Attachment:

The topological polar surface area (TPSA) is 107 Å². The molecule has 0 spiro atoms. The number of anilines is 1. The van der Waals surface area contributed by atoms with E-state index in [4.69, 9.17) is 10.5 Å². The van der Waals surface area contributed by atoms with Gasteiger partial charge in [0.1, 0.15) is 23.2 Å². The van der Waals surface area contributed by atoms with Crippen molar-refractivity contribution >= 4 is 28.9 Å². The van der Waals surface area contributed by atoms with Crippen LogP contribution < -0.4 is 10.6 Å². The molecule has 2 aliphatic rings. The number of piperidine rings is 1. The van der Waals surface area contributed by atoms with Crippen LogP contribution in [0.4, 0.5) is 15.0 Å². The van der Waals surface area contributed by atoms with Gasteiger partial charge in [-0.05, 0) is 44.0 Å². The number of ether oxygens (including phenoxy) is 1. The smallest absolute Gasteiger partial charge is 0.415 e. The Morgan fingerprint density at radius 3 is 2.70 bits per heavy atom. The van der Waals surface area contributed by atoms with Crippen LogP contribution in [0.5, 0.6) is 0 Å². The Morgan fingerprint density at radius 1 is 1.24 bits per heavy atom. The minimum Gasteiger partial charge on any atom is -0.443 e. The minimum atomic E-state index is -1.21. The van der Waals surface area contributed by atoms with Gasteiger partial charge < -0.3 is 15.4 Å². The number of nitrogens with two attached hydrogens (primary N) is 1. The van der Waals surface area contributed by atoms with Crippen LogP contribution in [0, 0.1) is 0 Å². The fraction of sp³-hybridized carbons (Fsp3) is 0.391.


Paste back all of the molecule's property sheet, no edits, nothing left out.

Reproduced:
The topological polar surface area (TPSA) is 107 Å². The molecule has 0 spiro atoms. The number of anilines is 1. The van der Waals surface area contributed by atoms with E-state index in [4.69, 9.17) is 10.5 Å². The van der Waals surface area contributed by atoms with Gasteiger partial charge in [0.1, 0.15) is 23.2 Å². The van der Waals surface area contributed by atoms with Crippen molar-refractivity contribution >= 4 is 28.9 Å². The van der Waals surface area contributed by atoms with Crippen LogP contribution < -0.4 is 10.6 Å². The molecule has 2 aliphatic rings. The number of piperidine rings is 1. The van der Waals surface area contributed by atoms with Crippen LogP contribution in [0.4, 0.5) is 15.0 Å². The van der Waals surface area contributed by atoms with Gasteiger partial charge in [-0.05, 0) is 44.0 Å². The number of ether oxygens (including phenoxy) is 1. The smallest absolute Gasteiger partial charge is 0.415 e. The Morgan fingerprint density at radius 3 is 2.70 bits per heavy atom. The van der Waals surface area contributed by atoms with Crippen LogP contribution in [0.5, 0.6) is 0 Å². The Morgan fingerprint density at radius 1 is 1.24 bits per heavy atom. The minimum Gasteiger partial charge on any atom is -0.443 e. The minimum atomic E-state index is -1.21. The van der Waals surface area contributed by atoms with Gasteiger partial charge < -0.3 is 15.4 Å². The number of nitrogens with two attached hydrogens (primary N) is 1. The van der Waals surface area contributed by atoms with Crippen LogP contribution in [0, 0.1) is 0 Å². The fraction of sp³-hybridized carbons (Fsp3) is 0.391.